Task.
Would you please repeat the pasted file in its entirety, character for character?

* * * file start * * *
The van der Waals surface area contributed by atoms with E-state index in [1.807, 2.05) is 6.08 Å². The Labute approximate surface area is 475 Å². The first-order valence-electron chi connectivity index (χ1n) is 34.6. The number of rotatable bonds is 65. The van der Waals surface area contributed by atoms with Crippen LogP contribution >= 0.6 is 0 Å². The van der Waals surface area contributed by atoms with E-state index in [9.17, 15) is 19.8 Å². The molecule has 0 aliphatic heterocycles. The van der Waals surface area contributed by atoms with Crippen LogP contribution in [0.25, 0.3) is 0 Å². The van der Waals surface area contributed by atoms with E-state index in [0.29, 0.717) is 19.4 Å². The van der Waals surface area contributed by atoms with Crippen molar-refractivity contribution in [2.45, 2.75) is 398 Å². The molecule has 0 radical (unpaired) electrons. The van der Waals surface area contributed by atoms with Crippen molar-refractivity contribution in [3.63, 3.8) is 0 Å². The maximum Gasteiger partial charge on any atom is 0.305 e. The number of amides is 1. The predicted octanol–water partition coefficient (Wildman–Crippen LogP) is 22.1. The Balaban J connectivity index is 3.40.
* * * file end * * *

The van der Waals surface area contributed by atoms with E-state index in [1.807, 2.05) is 6.08 Å². The Labute approximate surface area is 475 Å². The first-order valence-electron chi connectivity index (χ1n) is 34.6. The number of rotatable bonds is 65. The van der Waals surface area contributed by atoms with Crippen LogP contribution >= 0.6 is 0 Å². The van der Waals surface area contributed by atoms with E-state index in [9.17, 15) is 19.8 Å². The molecule has 0 aliphatic heterocycles. The van der Waals surface area contributed by atoms with Crippen LogP contribution in [0.25, 0.3) is 0 Å². The van der Waals surface area contributed by atoms with E-state index in [0.29, 0.717) is 19.4 Å². The van der Waals surface area contributed by atoms with Crippen molar-refractivity contribution in [2.45, 2.75) is 398 Å². The molecule has 0 radical (unpaired) electrons. The van der Waals surface area contributed by atoms with Crippen molar-refractivity contribution in [3.63, 3.8) is 0 Å². The maximum Gasteiger partial charge on any atom is 0.305 e. The number of amides is 1. The predicted octanol–water partition coefficient (Wildman–Crippen LogP) is 22.1. The Balaban J connectivity index is 3.40.